She went to a Christian church looking for solace, and she got rejection instead. If she doubts God's love because of the abominable way her son was treated, that is neither her fault, nor mine, nor anyone's but the Elevation Church.

Doll Face Designs said...

I am not here to argue, pass judgement or condemn anyone for their beliefs. I will, however, say that this seems to have become more of an issue of this woman vrs. God than what the true issue here was - a situation taken completely out of proportion.

As many of you have mentioned, it is not uncommon for churches to have seperate areas for people with children. Children - that means ALL children - can be a distraction no matter the age, limitations, etc.

This woman clearly felt a sense of rejection and that is unfortunate. However, it did sound as if though she may have jumped the gun in contacting the press before allowing the minister from this church to give his condolences and speak with her about what happened.

Too often in todays society people are lawsuit happy, Channel 24 invesigation happy and so forth when in reality simply confronting the problem - instead of taking a cowards "look at me, woe is me" approach- would have resolved it. How are we to know that the person escorting her to a seperate area even knew the child HAD a disability? Perhaps they thought this was just an 'average' child being a bit disruptive in church? I've escorted my own children out of service when they are loud.

The Lord loves ALL children - not just the 'average' children as someone said. My daughter has a multitude of 'problems' but I do not for even a moment blame God or go rushing to the News Station when I 'feel' violated by peoples staring or questions.

Let's all put on our big girl panties and stop placing blame on everyone else anytime we get a splinter in our thumb... you get me?

Kim in Alaska said...

Rob, you make me crazy! They're YOUR words!
But I'd like to put this into a different perspective and see what you think... lets just say Mom has a sick baby, and she takes baby to St. Jude children's Hosp., or a Methodist hosp., or any kind of a religious demoninational hospital. baby needs surgery. what if the surgeon is negligent in his work, surgery, etc., and baby passes away because of it. Is that God's fault? should mom blame God for that?

Danielle said...

This story is such a cliche; it's stupid.

Reminds me of the Campus Conservatives at my school who refuse to support National (as in Canada) Aboriginal Day of Action (you know, because if they did that would be supporting such frivolities as equal education and clean drinking wate for people of all racial identities)

Why it that I am never surprised by the amazing compassion of the people whose belefs oppose my own?

Robert Hudson said...

Kim, READ. Seriously. Just fucking read what I said. Where did I say it was God's fault? Quote it to me. Not where I said that I wondered if the mother felt that way. Quote to me where I said that.

Jesus Howard Christ. I've stopped posting people's comments in the past for various reasons, but you may very well be the first person I decide to ban because you are just plain stupid.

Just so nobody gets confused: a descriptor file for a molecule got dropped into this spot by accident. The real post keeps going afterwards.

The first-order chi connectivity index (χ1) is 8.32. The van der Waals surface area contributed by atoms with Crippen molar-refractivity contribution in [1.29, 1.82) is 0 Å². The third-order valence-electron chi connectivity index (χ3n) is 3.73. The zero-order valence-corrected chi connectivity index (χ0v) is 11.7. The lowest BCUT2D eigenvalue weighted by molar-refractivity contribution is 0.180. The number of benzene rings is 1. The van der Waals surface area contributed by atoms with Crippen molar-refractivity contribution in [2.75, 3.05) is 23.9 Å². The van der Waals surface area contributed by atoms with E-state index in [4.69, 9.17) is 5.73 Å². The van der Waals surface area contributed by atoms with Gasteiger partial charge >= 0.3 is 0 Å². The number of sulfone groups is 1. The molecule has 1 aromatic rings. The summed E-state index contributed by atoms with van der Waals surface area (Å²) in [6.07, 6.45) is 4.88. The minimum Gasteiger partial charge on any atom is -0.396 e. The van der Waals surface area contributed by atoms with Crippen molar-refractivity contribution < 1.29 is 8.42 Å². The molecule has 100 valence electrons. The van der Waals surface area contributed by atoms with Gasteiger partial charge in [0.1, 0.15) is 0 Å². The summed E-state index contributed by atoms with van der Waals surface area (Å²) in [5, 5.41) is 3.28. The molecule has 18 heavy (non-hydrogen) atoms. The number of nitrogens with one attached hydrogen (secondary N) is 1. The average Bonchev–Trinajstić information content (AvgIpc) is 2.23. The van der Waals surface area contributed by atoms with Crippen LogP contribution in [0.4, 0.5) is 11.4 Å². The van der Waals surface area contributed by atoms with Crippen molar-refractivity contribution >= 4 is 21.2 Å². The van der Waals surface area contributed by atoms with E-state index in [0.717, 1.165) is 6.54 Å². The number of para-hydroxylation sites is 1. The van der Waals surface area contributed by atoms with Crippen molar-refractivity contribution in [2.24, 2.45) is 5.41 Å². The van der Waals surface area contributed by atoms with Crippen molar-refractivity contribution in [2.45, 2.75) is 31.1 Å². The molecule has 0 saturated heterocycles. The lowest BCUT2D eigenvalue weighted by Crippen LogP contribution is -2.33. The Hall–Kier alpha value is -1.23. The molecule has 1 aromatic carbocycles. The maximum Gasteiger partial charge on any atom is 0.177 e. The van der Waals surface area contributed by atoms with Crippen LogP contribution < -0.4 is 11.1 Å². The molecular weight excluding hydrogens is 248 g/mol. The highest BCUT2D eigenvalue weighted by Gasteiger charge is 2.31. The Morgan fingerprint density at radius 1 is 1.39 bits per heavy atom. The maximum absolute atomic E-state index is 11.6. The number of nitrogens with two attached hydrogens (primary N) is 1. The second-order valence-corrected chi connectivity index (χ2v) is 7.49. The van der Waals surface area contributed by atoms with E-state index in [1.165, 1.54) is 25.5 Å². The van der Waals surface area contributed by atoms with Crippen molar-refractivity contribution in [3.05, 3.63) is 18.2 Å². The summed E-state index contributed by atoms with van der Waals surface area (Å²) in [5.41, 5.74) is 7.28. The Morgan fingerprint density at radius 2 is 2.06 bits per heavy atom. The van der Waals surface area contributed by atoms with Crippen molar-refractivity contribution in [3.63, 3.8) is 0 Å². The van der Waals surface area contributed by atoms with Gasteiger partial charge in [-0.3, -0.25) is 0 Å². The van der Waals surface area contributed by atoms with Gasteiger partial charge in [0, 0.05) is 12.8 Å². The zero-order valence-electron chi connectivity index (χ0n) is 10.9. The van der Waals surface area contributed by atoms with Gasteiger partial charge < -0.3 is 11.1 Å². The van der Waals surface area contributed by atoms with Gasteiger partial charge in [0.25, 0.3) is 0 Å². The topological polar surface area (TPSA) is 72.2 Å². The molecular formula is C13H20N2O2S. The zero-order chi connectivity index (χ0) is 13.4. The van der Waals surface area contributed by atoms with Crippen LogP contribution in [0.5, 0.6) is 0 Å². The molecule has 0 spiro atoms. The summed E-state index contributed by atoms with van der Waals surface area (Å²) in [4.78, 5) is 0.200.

Robert Hudson said...

How are we to know that the person escorting her to a seperate area even knew the child HAD a disability?

Seriously? Seriously?

I'm thinking the wheelchair might have tipped them off.

Am I being punked?

Robert Hudson said...

As for your question, Kim (pretending for a moment that it's even relevant to anything I've said, which it 100% is not), in what way does it matter what I think the mother should feel, or what YOU think she should feel? In that circumstance, I'd say that the single most awful thing that anyone could do would be to start preaching to that mother that it's not God's fault, don't blame him, etc.

Would YOU step up and say that to her? I suspect I know the answer to that already.

Kim in Alaska said...

Ban me if you want to, Rob. So be it. But there is no denying that God must be weighing on your mind, because you sure talk about Him enough. An don't think for one second that I am dumb, or am being obtuse as much as you like to think so. I challenge you to THINK, and you don't like it. You'd rather do your usual 'drive-by' posts and everyone is just supposed to pet you for it.
You are a very angry, bitter, mad at the world person. You blame God for your 'broken' child, and it eats you alive. Well, you know what? we may not all have special needs children, but in some form or another, we have all been dealt some shitty cards in life.
Ban me if you want, that's the usual cowardly solution.

Robert Hudson said...

Oh, give me a break, Kim. You don't make me think. You make me EXPLAIN, like I'm talking to a child.

For that matter, I'm not choosing to stop doing that because I'm a coward. I'm choosing to stop because it's exhausting. Because I was wrong, it's not at all like talking to a child. It's like talking to a pet. You can explain what's on television to your dog all you want, but he's never going to quite get it. Eventually you stop trying, which is what I'm doing with you.

Lydia said...

I have autism. I'm 23. At church, I wander, I mess with my iPod, I get up and down 10 times in a service, I flap my hands and whatnot, I don't sing... and my pastor actually encourages me to worship in the way that works for ME.

Mary O'Shaughnessy said...

What is this about "guests" in a church, anyway? I thought St. Paul said we are all _members_ of Christ's Body.

brooke said...